4Motion’s The Kiosk is an intense immersive work that confronts the tension between the freedom of digital connectivity and the threat of (corporate) control.  The kiosk itself, stage left, is a traditional phone box, used variously as a symbol, a metaphor, or just part of the set.  The performance begins with a single dancer crouched down inside the box, and ends with all six crammed into it, willy-nilly.

Sean Looby’s electronic sound track sets the pace and drives the action through a series of scenes that suggest by turns that we are enthralled, controlled and threatened by, or at the mercy of, technology.  Danced with raw energy and unquestionable commitment, this performance (the third of the evening) was bursting with ideas ripe for further development and refinement.  In the intimate space of The Hope, the sheer quantity of material was almost overpowering.  We saw images suggestive of vestal virgins and dirty old men;  Rackman-style dogs and hooded prisoners;  orgasmic sex, innocent bubble-blowing, human sacrifice, and more.  Sometimes the dancers seemed linked by a telepathic wifi as they tapped at invisible keyboards, and at others they seemed to feed physically on the wires that they dragged out of the kiosk with their mouths.

Passages of choreographed group dance alternated with episodes that may have sprung from contact improvisation.  Brief moments of solo dancing hinted at more expressive possibilities for a less congested stage.  The movement sequences were sometimes bogged down in the crowded space, and some episodes, such as when two dancers embodied terrifying dogs, would gain from more subtle variety and less repetition.  The frequent costume changes were an unneeded distraction:  these are not dancers who need to dress up to convey their ideas.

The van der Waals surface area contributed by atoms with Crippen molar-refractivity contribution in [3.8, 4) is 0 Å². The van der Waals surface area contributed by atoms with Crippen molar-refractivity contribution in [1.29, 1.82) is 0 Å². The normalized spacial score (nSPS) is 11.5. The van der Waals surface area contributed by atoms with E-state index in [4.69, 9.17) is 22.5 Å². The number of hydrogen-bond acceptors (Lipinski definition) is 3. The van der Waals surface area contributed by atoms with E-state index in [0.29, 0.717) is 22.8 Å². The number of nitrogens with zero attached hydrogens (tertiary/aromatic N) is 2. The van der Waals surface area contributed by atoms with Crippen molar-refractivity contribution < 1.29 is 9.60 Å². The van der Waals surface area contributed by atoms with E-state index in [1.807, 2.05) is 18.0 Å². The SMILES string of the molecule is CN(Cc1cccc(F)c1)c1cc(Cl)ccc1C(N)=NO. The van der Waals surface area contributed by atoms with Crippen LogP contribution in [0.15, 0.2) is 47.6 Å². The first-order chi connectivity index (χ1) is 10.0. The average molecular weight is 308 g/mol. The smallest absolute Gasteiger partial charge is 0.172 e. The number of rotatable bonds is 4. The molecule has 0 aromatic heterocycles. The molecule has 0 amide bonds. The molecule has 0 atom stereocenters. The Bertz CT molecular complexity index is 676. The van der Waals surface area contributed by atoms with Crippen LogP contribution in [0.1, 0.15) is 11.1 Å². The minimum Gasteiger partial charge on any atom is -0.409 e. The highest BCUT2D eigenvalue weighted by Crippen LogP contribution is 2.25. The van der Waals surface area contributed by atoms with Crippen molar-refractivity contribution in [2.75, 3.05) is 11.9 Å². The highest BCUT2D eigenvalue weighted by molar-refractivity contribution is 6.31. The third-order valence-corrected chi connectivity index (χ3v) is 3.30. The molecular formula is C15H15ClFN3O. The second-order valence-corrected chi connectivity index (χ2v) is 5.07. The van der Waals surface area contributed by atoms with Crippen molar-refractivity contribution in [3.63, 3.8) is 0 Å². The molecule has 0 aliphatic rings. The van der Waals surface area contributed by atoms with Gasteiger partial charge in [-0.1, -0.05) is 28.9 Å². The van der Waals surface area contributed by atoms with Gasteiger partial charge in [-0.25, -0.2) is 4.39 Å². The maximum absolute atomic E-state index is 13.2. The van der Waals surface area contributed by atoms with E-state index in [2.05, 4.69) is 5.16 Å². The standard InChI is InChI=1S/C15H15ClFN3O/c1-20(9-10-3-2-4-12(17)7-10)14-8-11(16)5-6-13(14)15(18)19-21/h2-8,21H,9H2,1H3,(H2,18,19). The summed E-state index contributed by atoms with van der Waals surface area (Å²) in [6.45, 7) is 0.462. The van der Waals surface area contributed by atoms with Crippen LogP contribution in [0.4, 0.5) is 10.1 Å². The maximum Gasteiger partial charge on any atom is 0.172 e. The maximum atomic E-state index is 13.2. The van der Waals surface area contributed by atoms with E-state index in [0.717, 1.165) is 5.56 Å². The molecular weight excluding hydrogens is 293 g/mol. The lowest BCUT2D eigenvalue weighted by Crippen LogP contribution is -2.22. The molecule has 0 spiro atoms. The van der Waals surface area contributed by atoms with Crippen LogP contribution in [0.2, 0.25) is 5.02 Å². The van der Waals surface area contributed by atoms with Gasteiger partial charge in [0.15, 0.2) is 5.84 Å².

4Motion is the resident dance company at The Firestation in Windsor, and they are still working on this collaborative piece, with which they may tour later in the year.  They brim over with enthusiasm and creative ideas, and if they have time to select what is best and reduce the piece down to its essential essence, they will sharpen both the intellectual focus of the work and the theatrical experience of the audience.

Maggie Watson

29th May 2013

Artistic Directors:  Dean Soden (original concept) and Elaine Macey

Dancers and choreography:  Elaine Macey, Jessica Todd, Ughetta Pratessi, Caroline Capon, Charlie Dixon, Robyn Thwaites

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